A city learning centre has taken a "special approach to a very serious problem" by allowing pupils to smoke between lessons, it has emerged.
Education Leeds said it did not condone smoking among pupils
Students at Tinshill Learning Centre in Leeds can smoke in an outdoor facility during breaks, as long as they have parental permission.
Education Leeds said the new policy aimed to help pupils stop smoking and reduce confrontations with teachers.
But a teachers' union said it could put the health of its members at risk.
Parents received a letter at the beginning of term outlining the new policy.
The centre caters for 120 boys and girls aged between 14 to 16 who have been expelled from previous schools.
A spokesman for Education Leeds said around 10 pupils had so far received permission to smoke.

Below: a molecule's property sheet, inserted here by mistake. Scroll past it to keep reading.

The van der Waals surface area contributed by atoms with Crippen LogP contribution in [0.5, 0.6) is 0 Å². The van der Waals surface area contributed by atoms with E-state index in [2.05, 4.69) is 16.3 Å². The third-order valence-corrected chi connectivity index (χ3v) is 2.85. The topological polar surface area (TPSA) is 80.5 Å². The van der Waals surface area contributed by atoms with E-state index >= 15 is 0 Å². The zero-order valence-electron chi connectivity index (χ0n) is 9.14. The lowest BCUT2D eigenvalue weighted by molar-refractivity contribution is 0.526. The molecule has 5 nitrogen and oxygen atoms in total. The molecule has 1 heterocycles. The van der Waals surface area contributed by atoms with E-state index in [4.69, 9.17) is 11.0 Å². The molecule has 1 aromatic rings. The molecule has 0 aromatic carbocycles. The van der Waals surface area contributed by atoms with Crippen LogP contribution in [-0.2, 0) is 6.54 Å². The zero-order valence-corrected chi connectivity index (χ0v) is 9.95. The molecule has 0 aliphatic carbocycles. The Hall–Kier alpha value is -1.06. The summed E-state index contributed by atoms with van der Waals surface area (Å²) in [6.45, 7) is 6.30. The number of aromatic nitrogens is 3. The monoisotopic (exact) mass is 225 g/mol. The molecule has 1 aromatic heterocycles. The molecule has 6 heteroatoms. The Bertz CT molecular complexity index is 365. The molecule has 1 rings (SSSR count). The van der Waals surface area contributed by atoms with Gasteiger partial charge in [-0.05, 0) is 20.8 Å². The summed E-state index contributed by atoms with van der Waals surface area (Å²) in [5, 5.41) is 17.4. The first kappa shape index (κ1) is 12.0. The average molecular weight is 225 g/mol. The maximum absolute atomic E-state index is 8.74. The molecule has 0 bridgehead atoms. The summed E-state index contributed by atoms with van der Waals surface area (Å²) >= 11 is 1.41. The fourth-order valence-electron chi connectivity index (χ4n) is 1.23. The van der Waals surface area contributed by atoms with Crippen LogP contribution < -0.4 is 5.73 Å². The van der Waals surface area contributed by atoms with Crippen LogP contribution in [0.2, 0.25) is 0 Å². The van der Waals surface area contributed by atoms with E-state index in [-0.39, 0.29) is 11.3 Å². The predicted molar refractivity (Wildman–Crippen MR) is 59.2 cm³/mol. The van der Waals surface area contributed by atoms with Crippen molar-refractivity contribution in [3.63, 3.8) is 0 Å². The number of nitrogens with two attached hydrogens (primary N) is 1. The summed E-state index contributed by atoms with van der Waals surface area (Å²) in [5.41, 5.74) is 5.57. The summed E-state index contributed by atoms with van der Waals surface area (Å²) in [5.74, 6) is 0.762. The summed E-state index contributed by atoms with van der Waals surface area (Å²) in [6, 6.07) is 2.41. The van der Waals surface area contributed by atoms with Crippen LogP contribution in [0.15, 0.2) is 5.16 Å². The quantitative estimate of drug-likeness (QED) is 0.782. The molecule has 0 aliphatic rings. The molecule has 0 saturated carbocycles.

He said: "Unfortunately a number of young people who attend Tinshill Learning Centre do smoke, and sometimes we have to take a special approach to a very serious problem.
"We have introduced this trial arrangement to help them move from their dangerous habit towards a smoking cessation programme.
"This follows guidance from health professionals by bringing the problem out into the open, informing parents and carers of their child's habit."
Teachers 'at risk'
The National Union of Teachers (NUT) said it did not condone the arrangement and would call for it to be stopped if teachers complained.
Tim Hales, assistant secretary of Leeds NUT, said: "I can understand there may be reasons why the school takes this course of action to reduce the amount of confrontation between staff and pupils who feel they need to have a cigarette.
"But it seems a strange way of dealing with this issue and we cannot support it.
"There are a number of health and safety issues. Our members are put at risk of smoke inhalation."